Currently, UDR’s annual dividend payment is $1.52/share. It was last increased in March 2022 by around 5% compared to the previous year. This continues a steady history of continuity and growth. With a forward AFFO payout ratio of 72%, the dividend is well covered and in line with the industry median. From a cash flow perspective, the company’s operating cash flow in the first quarter covered the common payment by approximately 1.4x. Given UDR’s strong financial position and future earnings potential, there are currently no concerns about the safety of dividends.
In the fiscal year ended December 31, 2021, nearly 60% of the total NOI came from communities located in the DC Metro Area, Orange County, Boston, San Francisco Bay Area and Seattle. While exposure to these regions offers many benefits, the concentration poses a risk to the business. These five areas, for example, have been hit harder by the COVID-19 pandemic than other markets, resulting in larger declines in rental income, high rent concessions and lower occupancy compared to other markets. If any of these markets were to deteriorate further, UDR’s results of operations could be materially affected.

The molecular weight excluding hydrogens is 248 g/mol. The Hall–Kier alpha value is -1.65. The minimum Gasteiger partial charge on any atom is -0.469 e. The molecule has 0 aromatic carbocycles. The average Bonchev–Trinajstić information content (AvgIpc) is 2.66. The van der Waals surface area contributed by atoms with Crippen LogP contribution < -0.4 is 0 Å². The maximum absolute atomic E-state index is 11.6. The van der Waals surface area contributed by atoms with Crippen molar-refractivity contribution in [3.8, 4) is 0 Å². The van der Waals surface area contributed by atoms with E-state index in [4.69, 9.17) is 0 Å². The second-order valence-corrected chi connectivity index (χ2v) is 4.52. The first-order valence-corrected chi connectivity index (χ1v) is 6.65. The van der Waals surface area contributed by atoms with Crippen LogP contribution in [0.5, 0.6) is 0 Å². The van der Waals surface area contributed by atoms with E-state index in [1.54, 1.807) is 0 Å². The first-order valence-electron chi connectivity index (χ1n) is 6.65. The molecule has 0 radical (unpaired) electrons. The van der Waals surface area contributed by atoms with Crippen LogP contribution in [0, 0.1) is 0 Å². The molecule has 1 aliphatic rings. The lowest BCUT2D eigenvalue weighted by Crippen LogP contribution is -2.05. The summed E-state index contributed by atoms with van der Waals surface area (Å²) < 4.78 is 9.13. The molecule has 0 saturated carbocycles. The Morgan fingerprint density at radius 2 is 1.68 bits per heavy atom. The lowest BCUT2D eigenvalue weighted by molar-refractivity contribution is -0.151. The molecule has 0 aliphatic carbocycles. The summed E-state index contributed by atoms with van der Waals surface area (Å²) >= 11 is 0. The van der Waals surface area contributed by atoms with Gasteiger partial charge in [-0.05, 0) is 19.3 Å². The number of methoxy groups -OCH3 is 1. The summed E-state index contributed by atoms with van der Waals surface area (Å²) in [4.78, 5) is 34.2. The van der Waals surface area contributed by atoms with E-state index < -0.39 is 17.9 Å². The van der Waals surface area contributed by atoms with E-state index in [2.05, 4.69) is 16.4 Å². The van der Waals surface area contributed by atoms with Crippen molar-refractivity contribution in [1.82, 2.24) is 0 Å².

Various state and local governments in the UDR’s operating regions have enacted and may continue to enact laws and regulations that may limit their ability to raise rents. With rates reaching new highs, there is an increased risk that political leaders will be called upon to act, particularly during an election year. Any new or strengthened rent control and stabilization legislation or lawsuits against the UDR would adversely affect the UDR.